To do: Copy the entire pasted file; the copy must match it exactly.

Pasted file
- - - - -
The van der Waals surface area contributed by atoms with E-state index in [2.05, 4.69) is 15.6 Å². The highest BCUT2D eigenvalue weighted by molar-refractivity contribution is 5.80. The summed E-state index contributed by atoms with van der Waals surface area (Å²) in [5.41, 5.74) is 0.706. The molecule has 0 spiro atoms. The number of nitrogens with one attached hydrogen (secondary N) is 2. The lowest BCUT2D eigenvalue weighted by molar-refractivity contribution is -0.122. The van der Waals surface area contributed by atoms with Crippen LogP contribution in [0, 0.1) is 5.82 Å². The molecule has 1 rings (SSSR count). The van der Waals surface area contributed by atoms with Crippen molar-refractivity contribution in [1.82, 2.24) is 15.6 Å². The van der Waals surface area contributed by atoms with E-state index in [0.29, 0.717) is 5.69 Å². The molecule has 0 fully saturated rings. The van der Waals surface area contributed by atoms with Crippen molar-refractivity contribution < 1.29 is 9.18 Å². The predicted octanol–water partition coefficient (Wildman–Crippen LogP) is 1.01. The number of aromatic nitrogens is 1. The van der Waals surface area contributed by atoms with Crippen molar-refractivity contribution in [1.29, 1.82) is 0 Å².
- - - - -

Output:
The van der Waals surface area contributed by atoms with E-state index in [2.05, 4.69) is 15.6 Å². The highest BCUT2D eigenvalue weighted by molar-refractivity contribution is 5.80. The summed E-state index contributed by atoms with van der Waals surface area (Å²) in [5.41, 5.74) is 0.706. The molecule has 0 spiro atoms. The number of nitrogens with one attached hydrogen (secondary N) is 2. The lowest BCUT2D eigenvalue weighted by molar-refractivity contribution is -0.122. The van der Waals surface area contributed by atoms with Crippen LogP contribution in [0, 0.1) is 5.82 Å². The molecule has 1 rings (SSSR count). The van der Waals surface area contributed by atoms with Crippen molar-refractivity contribution in [1.82, 2.24) is 15.6 Å². The van der Waals surface area contributed by atoms with E-state index in [0.29, 0.717) is 5.69 Å². The molecule has 0 fully saturated rings. The van der Waals surface area contributed by atoms with Crippen molar-refractivity contribution < 1.29 is 9.18 Å². The predicted octanol–water partition coefficient (Wildman–Crippen LogP) is 1.01. The number of aromatic nitrogens is 1. The van der Waals surface area contributed by atoms with Crippen molar-refractivity contribution in [1.29, 1.82) is 0 Å².